Designer Todd Oldham has made recent plays for both the DIY market (with Handmade Modern) and the boutique baby market (with Charley Harper ABCs and 123s). For this holiday season, he tries to appeal to both at once with Kid Made Modern, 52 projects “inspired by mid-century modern design” for children 5 and up. As a mom who considers herself crafty and admires midcentury modern, I simply had to get my hands on it. There is a long history of designers applying their critical eye to the world of children — Charles and Ray Eames made films that are genuinely appealing to children, most notably Toccata for Toy Trains — but so many other “modern” toys seem much more appealing to parents than to kids. My son never uses the minimalist black Brio shape sorter I bought, preferring the plastic Fisher Price versions at other people’s houses. Was this book just for the junior coffee table, or could it offer elementary-schoolers a sense of the midcentury world? I decided to take it for a test-drive.
While I waited for my copy, I e-mailed a fellow preschool mom about the project and my fear that it was more about the parents' taste than entertaining children. She wrote back that the book looks “just made for non-kid adults to give to adults with kids. I can imagine my best friend from home (gay, cool couch, no kids) giving it to me.”
I agree with her about that market segment, but I also think parents with cool couches will be attracted to the concept of starting an appreciation of modern art and design early. Who among us hasn’t wished for her children’s latest effort to exhibit a little bit more style? Magazines like Cookie and Domino (RIP) were filled with suggestions for ways to fit kids’ crafts into a carefully considered décor with ribbon-lattice bulletin boards and magnetic paint walls.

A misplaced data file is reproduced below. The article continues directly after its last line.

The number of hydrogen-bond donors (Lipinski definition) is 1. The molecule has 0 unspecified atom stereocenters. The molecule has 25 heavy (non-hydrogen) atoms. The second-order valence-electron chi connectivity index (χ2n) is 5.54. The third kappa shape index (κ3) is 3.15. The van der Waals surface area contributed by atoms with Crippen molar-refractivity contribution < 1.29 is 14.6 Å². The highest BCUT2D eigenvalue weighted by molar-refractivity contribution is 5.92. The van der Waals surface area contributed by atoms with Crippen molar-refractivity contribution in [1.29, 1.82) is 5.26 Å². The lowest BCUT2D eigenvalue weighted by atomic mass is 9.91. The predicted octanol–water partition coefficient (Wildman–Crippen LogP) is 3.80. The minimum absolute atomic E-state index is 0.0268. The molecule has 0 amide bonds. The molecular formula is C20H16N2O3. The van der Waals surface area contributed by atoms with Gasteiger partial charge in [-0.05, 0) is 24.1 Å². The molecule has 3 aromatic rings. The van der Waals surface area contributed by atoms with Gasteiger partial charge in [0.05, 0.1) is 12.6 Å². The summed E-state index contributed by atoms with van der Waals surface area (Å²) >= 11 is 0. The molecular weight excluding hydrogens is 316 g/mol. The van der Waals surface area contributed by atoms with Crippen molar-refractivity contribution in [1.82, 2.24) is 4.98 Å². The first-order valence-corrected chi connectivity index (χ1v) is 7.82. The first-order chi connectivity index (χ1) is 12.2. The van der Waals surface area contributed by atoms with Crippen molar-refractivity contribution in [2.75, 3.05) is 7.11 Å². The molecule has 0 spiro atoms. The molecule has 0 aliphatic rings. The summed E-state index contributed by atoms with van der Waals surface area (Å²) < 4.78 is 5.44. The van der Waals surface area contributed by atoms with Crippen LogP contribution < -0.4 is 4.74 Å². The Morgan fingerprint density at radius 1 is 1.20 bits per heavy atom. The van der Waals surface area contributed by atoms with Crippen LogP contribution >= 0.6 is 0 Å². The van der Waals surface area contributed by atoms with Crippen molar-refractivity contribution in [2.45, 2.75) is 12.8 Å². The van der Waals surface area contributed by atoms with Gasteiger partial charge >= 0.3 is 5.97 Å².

But to want your children to make something modern is to art-direct their elementary school experience. And isn’t that the opposite of creative? Aggressively aiming your children to follow in the footsteps of a pathbreakers like Anni Albers, when all they want to do is make a potholder, seems odd. I was also made uneasy by the underlying suggestion that my kid could do this. Imitating the masters is a very old-fashioned way to teach art appreciation. In Kid Made Modern, the project “Form + Fun” offers a downloadable template to help you cut the biomorphic forms of Isamu Noguchi’s 1940s sculpture out of poster board. Those forms came from European Surrealism and took Noguchi to stone-carving. The exercise seems pointless as play and derogatory to the artist.
To test my misgivings I convened a panel to evaluate Oldham’s claims — and his crafts: Oliver, 7; Wilha, 5; Oscar, 7; and Elliot, 4.5. I chose two projects that seemed relatively quick and hewed closely to the work of the highlighted designer. The first was an Alexander Calder-inspired mobile, made of wire hangers (“ask an adult to cut,” easier said than done, in my experience) and adhesive craft foam. The second was the project highlighted in the book’s marketing material, “Spoon Friends”: wooden spoons painted to look like the Alexander Girard dolls now reissued by Vitra at $160 each. (Seller UnicaHome notes, “Not for small children!”)
Other projects seemed only tangentially connected to the world of design and were stuck in as filler or for color (Todd loves color). Graphic design legend Paul Rand, whose kids’ books are notable for their combinations of line art and cutout shapes, is said to be the inspiration for a project that uses a potato masher to print a hoodie. “Surprising materials were a trademark of Paul Rand’s designs,” reads the text. I fail to see the connection. If Oldham wants to teach kids about graphic design, why not have a design-your-own-trademark project and make hand-printed stationery?